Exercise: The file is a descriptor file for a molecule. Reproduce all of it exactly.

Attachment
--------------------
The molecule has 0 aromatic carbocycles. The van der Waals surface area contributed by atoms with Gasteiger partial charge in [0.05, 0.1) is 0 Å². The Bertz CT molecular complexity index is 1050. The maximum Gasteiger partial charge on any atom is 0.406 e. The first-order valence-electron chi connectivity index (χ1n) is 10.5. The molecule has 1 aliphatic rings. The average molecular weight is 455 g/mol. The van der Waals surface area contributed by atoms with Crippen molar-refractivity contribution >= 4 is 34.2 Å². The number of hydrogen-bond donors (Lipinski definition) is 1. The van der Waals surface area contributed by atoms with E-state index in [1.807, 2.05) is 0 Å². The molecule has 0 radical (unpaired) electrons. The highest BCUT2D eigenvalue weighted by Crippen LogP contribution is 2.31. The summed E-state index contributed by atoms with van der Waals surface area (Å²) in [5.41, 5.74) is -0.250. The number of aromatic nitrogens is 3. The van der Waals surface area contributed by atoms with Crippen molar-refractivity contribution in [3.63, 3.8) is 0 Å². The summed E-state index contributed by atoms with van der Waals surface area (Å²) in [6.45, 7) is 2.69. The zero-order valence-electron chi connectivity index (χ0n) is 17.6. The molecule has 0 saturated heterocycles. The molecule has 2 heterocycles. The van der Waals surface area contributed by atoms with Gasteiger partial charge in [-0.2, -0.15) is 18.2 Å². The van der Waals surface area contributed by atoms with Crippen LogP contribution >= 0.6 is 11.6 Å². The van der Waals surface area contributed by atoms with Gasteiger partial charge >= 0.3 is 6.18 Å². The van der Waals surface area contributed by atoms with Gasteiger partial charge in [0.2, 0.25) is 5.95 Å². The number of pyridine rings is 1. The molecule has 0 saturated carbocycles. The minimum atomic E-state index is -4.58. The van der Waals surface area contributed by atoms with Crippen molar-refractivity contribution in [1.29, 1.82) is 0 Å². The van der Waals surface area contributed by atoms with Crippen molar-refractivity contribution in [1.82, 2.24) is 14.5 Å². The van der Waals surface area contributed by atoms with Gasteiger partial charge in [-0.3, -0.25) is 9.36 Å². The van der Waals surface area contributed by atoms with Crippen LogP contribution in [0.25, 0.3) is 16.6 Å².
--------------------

The molecule has 0 aromatic carbocycles. The van der Waals surface area contributed by atoms with Gasteiger partial charge in [0.05, 0.1) is 0 Å². The Bertz CT molecular complexity index is 1050. The maximum Gasteiger partial charge on any atom is 0.406 e. The first-order valence-electron chi connectivity index (χ1n) is 10.5. The molecule has 1 aliphatic rings. The average molecular weight is 455 g/mol. The van der Waals surface area contributed by atoms with Crippen molar-refractivity contribution >= 4 is 34.2 Å². The number of hydrogen-bond donors (Lipinski definition) is 1. The van der Waals surface area contributed by atoms with E-state index in [1.807, 2.05) is 0 Å². The molecule has 0 radical (unpaired) electrons. The highest BCUT2D eigenvalue weighted by Crippen LogP contribution is 2.31. The summed E-state index contributed by atoms with van der Waals surface area (Å²) in [5.41, 5.74) is -0.250. The number of aromatic nitrogens is 3. The van der Waals surface area contributed by atoms with Crippen molar-refractivity contribution in [3.63, 3.8) is 0 Å². The summed E-state index contributed by atoms with van der Waals surface area (Å²) in [6.45, 7) is 2.69. The zero-order valence-electron chi connectivity index (χ0n) is 17.6. The molecule has 0 saturated heterocycles. The molecule has 2 heterocycles. The van der Waals surface area contributed by atoms with Gasteiger partial charge in [-0.2, -0.15) is 18.2 Å². The van der Waals surface area contributed by atoms with Crippen LogP contribution >= 0.6 is 11.6 Å². The van der Waals surface area contributed by atoms with Gasteiger partial charge >= 0.3 is 6.18 Å². The van der Waals surface area contributed by atoms with Gasteiger partial charge in [0.2, 0.25) is 5.95 Å². The number of pyridine rings is 1. The molecule has 0 saturated carbocycles. The minimum atomic E-state index is -4.58. The van der Waals surface area contributed by atoms with Crippen molar-refractivity contribution in [1.29, 1.82) is 0 Å². The van der Waals surface area contributed by atoms with Crippen molar-refractivity contribution in [1.82, 2.24) is 14.5 Å². The van der Waals surface area contributed by atoms with Gasteiger partial charge in [-0.3, -0.25) is 9.36 Å². The van der Waals surface area contributed by atoms with Crippen LogP contribution in [0.25, 0.3) is 16.6 Å².